“I was willing to take a lesser fight just to get back in the ring,” Thurman said to Boxingscene.com in the summer. “But as long as I fight two times this year, that will have to be good enough. Get back in October, then hopefully pick up some momentum and have a 12-month span where we're fighting three times. It will be easier when I get back my title.”

Instead of utilizing 2022 as an opportunity to get back in the ring as much as possible, it was another squandered year for Thurman. While championship bouts didn't manifest, matchups that could have put him more in the public eye could have taken place. Eimantas Stanionis or Radzhab Butaev, who both only fought once in 2022 and are rated in the top ten at welterweight by ESPN and Ring Magazine, would have tested Thurman. Jaron Ennis and Vergil Ortiz have just crossed the barrier between prospect and contender. Fights with either would have been significant, but Thurman seemed more concerned with not being used as a stepping-stone.

“Man, Keith ‘One Time' Thurman is not the gatekeeper,” Thurman stated on Showtime. “And if you wanna act like I'm a gatekeeper, then you need to understand that gate is welded shut. And I will school you just like I schooled Mario Barrios. I'm not those past opponents. I'm a veteran. I'm a fine wine. You can only get me at a certain high-level restaurant.”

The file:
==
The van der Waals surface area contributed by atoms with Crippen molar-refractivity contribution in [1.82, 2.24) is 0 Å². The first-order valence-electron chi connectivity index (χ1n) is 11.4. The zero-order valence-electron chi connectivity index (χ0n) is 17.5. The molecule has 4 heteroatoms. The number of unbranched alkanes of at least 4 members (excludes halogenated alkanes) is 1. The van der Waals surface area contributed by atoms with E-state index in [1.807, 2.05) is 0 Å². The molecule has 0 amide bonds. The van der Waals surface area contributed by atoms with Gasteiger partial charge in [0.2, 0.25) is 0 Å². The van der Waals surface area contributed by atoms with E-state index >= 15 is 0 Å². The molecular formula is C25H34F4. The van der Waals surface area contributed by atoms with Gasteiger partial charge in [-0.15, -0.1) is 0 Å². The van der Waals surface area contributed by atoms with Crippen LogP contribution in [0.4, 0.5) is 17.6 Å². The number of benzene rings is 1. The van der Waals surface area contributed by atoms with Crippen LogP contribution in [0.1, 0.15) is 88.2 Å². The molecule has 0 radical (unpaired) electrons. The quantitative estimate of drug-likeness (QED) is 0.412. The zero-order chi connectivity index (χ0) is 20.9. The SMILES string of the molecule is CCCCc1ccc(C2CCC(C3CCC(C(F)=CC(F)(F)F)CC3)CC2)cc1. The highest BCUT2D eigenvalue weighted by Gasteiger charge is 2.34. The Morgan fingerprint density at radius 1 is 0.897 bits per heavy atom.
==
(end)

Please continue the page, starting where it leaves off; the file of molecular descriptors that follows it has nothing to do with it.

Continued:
Throughout his career, Thurman hasn't been able to take advantage of staying in the public eye outside of interviews with boxing media. He has continually had a stop-and-start pattern in his career without any benefits from any momentum built.

Boxing is a challenging and arduous sport and for those like Thurman, who has been in boxing since childhood, it isn't easy to start over and rebuild. Losing to a past prime 40-year-old Manny Pacquiao in a fight of the year candidate could have been discouraging, but the fight sold 500,000 pay-per-views. Thurman is likely better known now than before the fight with the southpaw Filipino. There are numerous past pugilists that Thurman could have modeled himself on how to respond to a loss.

In the 1990s, Marco Antonio Barrera, following two losses to Junior Jones in 1996 and 1997, stepped back in the ring four times in 1998 and three times in 1999. This led to a title match against Erik Morales in February 2000, arguably the best fight of the decade, springboarding Barrera to the greatest heights of his career. The three-division Mexican champion would again have to rebuild following a loss to Manny Pacquiao in 2003, once more moving to a trilogy bout with Morales and more world titles.

Throughout the 2000s and 2010s, all-time great middleweight champion Bernard Hopkins returned multiple times after losses to win world titles. Losses to fighters like Jermain Taylor, Joe Calzaghe, and Chad Dawson were followed by wins over Antonio Tarver, Kelly Pavlik, and Tavoris Cloud. The Philadelphia legend was willing to take risks in competing in fights where he was the underdog.